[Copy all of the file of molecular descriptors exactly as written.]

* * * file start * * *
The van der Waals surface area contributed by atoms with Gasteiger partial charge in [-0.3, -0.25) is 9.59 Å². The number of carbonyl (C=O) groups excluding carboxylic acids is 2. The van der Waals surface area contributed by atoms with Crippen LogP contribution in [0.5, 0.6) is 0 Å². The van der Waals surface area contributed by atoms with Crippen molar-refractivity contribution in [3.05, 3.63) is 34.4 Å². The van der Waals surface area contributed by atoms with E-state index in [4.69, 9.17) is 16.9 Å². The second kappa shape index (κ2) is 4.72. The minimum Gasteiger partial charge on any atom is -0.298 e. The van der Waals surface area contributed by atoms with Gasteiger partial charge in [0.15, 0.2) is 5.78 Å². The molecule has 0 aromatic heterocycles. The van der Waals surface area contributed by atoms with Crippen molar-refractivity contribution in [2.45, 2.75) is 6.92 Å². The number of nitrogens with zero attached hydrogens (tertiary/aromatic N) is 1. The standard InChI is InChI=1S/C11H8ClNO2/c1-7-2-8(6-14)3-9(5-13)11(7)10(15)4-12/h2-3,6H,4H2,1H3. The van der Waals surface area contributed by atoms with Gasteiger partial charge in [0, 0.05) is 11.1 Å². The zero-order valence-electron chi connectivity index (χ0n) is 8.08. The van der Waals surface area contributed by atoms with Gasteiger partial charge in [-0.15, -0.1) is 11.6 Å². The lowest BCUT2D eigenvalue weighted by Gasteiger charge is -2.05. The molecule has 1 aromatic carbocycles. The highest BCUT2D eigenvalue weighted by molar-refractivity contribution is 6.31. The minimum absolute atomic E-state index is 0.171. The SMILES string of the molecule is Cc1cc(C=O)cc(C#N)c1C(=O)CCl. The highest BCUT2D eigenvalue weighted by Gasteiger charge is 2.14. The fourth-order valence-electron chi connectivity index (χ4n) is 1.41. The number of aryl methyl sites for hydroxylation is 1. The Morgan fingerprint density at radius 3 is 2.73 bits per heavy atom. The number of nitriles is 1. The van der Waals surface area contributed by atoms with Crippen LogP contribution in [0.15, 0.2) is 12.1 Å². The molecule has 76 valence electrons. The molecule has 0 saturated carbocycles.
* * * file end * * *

The van der Waals surface area contributed by atoms with Gasteiger partial charge in [-0.3, -0.25) is 9.59 Å². The number of carbonyl (C=O) groups excluding carboxylic acids is 2. The van der Waals surface area contributed by atoms with Crippen LogP contribution in [0.5, 0.6) is 0 Å². The van der Waals surface area contributed by atoms with Crippen molar-refractivity contribution in [3.05, 3.63) is 34.4 Å². The van der Waals surface area contributed by atoms with E-state index in [4.69, 9.17) is 16.9 Å². The second kappa shape index (κ2) is 4.72. The minimum Gasteiger partial charge on any atom is -0.298 e. The van der Waals surface area contributed by atoms with Gasteiger partial charge in [0.15, 0.2) is 5.78 Å². The molecule has 0 aromatic heterocycles. The van der Waals surface area contributed by atoms with Crippen molar-refractivity contribution in [2.45, 2.75) is 6.92 Å². The number of nitrogens with zero attached hydrogens (tertiary/aromatic N) is 1. The standard InChI is InChI=1S/C11H8ClNO2/c1-7-2-8(6-14)3-9(5-13)11(7)10(15)4-12/h2-3,6H,4H2,1H3. The van der Waals surface area contributed by atoms with Gasteiger partial charge in [0, 0.05) is 11.1 Å². The zero-order valence-electron chi connectivity index (χ0n) is 8.08. The van der Waals surface area contributed by atoms with Gasteiger partial charge in [-0.15, -0.1) is 11.6 Å². The lowest BCUT2D eigenvalue weighted by Gasteiger charge is -2.05. The molecule has 1 aromatic carbocycles. The highest BCUT2D eigenvalue weighted by molar-refractivity contribution is 6.31. The minimum absolute atomic E-state index is 0.171. The SMILES string of the molecule is Cc1cc(C=O)cc(C#N)c1C(=O)CCl. The highest BCUT2D eigenvalue weighted by Gasteiger charge is 2.14. The fourth-order valence-electron chi connectivity index (χ4n) is 1.41. The number of aryl methyl sites for hydroxylation is 1. The Morgan fingerprint density at radius 3 is 2.73 bits per heavy atom. The number of nitriles is 1. The van der Waals surface area contributed by atoms with Crippen LogP contribution in [0.15, 0.2) is 12.1 Å². The molecule has 76 valence electrons. The molecule has 0 saturated carbocycles.